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No. 2 ~ 2013


The Boatman of Zen

Lines and Folds ~ from Siddiq

The Eureka Sitting Group, Ten Years Later ~ from Louisa

Pictures from Southeast Asia ~ ~ from Barry and Louisa

Accept ~ from Toby Griggs


The Boatman of Zen

Decheng resided on a boat, ferrying people across the river and teaching them Zen.
He was known as the Boatman of Zen.
One day a young monk named Jiashan  came to seek out the Boatman for instructions.

Decheng said, “In what temple do you reside?”

Jiashan responded, “I don’t abide in a temple. I live in a temple of No Abode. It is not like…” .

Decheng interrupted and said, “Not like! Not like what?” 

Jiashan said, “It’s not like the Dharma that meets your eyes.”

 Decheng said, “Where did you learn this teaching?”

 Jiashan said, “Not in a place which eyes or ears can perceive”.

 Then the Boatman said, “You are like a donkey tethered to a post for a thousand eons!
You’ve let down a thousand foot fishing line and you are fishing very deep.
But your hook is still three inches short. Say something! Speak! Speak!”
As Jiashan was about to speak, the Boatman knocked him into the water with his oar.
At this point the young monk became enlightened.
The Boatman pulled him up and said, “Today I have finally caught a big golden fish!”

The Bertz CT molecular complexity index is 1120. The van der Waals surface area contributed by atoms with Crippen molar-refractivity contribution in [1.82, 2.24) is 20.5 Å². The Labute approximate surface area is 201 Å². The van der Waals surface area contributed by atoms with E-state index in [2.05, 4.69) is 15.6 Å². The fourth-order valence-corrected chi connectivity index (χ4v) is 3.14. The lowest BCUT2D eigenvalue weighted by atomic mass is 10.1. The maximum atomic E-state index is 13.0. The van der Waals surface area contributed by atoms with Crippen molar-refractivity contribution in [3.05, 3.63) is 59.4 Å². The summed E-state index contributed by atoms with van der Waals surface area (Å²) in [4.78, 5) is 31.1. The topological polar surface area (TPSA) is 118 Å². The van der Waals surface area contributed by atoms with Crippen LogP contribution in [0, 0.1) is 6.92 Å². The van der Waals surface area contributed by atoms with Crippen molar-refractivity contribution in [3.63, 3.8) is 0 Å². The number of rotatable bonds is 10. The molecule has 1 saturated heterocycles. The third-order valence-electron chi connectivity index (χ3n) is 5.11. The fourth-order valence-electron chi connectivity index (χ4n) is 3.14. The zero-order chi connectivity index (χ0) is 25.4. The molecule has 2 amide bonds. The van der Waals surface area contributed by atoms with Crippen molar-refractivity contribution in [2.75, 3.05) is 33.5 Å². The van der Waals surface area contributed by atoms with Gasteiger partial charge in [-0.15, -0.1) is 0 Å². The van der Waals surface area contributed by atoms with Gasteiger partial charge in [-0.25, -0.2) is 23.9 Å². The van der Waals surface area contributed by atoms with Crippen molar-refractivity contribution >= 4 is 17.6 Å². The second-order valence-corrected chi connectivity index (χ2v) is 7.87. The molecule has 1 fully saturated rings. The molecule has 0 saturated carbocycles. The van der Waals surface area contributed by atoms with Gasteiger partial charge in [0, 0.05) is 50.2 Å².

The two stayed together all night on the river, sometimes talking, sometimes silent.
In the morning the Boatman bade farewell to Jiashan and left him on the shore,
rowing out into the river again alone.
He said to Jiashan, “I studied for thirty years.
Today I have repaid my teacher’s kindness by finding a worthy successor.
From now on, you need not think of me again.”
Then he rowed the boat to the middle of the river and tipped it over and disappeared without a trace.


Sailing the sea for thirty years,

The fish seen in clear water won't take the hook.

Breaking the fishing pole, growing bamboo,

Abandoning all schemes, one finds repose.


(This story is based on a translation by Andy Ferguson found at http://terebess.hu/zen/boatmonk.html and version of the story told by Reb Anderson 7/14/2012)



Lines and Folds

from Siddiq Kilkenny


Accepting my original face,

the doorway to all faces.

an auspicious time for dissolving

into mountains and rivers


The lines and folds of skin

are full of meaning and significance,

layering the bottom of each canyon and gully

in the sediment of living.


In the middle of the music

each movement a complex inner symphony

entering and accepting

then releasing hold of the mountain


Listening to the trees

and learning how slowly they speak,

a century to complete a phrase

“each moment enters and leaves”


The Mountain sings into the river

winding down through canyon and valley

into the marshland

where life emerges,


Then loses itself in the ocean

in Intimacy beyond mind.



The Eureka Sitting Group, Ten Years Later

from Louisa Rogers